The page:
Europeans despise us for it, religious leaders decry it, politicians hang their careers on it. The death penalty is part of the American landscape. And it’s just plain wrong.
So argues Kurtis, anchor of the A&E series American Justice, who has been on hand to report on some of the uglier capital crimes of the recent past: the Manson murders, Richard Speck’s killing spree, John Wayne Gacy’s slaughter of 20 young men. “Through these cases,” he writes, “I learned there is true evil in the world, personified by predators who prey on the unsuspecting.” Yet, in a species of what he recognizes as the peripeteia of classical tragedy—“the moment when you realize all you have believed is wrong”—he has come to disavow his long-standing belief in the righteousness and efficacy of the death penalty. So, too, did former Illinois governor George Ryan, who reviewed the books and discovered that half the capital cases in his state had been reversed and that the lawyers for nearly three dozen death-row inmates “had later been disbarred or at some point suspended from practicing law.” Incompetent or corrupt lawyers are only part of the problem, Kurtis writes, turning to an in-depth analysis of two recent cases, one in Arizona and the other in Pennsylvania, where heinous murders were ascribed to apparently well-suited suspects and then, after agonizingly long periods of review, were revealed to have been sentenced to death through faulty evidence on one hand, a poor jury on the other, and razzle-dazzle lawyering on both, “which can tip the scales of justice.” Supporters of capital punishment may reasonably object that Kurtis’s sample set is too small to offer anything more than anecdotal evidence, but he closes with a fine lectern-shaking set of proofs that, among other things, the death penalty is not a deterrent to homicide (“Too much time has been wasted on this argument”), is too expensive (it’s cheaper to incarcerate than to kill), and is unequally applied across states and ethnic and class lines.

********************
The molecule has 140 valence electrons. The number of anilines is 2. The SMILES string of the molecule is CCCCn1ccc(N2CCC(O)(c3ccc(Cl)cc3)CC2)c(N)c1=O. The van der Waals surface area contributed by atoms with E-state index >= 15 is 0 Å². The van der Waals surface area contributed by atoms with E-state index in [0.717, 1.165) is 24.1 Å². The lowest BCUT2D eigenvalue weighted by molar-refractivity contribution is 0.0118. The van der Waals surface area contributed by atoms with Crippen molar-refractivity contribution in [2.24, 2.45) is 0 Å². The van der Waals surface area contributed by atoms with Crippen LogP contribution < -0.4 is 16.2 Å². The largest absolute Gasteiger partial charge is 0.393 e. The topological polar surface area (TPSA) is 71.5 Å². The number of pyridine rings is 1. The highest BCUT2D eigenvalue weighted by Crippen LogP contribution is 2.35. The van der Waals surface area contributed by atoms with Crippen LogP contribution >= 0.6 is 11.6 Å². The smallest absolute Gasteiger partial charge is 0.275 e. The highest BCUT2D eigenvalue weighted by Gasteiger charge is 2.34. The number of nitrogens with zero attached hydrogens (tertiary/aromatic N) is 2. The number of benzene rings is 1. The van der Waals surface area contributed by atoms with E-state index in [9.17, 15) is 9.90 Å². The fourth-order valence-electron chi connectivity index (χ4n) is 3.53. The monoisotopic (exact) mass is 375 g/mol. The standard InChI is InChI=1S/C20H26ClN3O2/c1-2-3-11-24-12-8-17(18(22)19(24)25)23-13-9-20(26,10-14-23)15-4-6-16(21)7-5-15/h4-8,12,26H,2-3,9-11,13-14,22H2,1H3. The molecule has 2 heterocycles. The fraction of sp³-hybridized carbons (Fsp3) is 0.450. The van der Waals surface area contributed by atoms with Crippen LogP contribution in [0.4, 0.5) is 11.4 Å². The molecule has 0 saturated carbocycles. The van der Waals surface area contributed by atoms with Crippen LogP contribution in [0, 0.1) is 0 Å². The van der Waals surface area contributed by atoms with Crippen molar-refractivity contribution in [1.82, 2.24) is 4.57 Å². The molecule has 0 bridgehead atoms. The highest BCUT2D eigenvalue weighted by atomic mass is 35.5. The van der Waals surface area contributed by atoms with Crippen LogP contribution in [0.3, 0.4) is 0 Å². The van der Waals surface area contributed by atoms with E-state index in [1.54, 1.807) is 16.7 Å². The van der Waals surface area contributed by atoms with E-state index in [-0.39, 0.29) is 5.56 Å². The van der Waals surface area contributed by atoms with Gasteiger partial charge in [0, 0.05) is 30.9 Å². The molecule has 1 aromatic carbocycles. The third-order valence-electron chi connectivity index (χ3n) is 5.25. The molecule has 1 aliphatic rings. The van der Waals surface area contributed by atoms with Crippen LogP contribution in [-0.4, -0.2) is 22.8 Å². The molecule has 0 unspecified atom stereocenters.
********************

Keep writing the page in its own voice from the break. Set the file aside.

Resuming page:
Points well-made, well-taken, and well-worthy of discussion.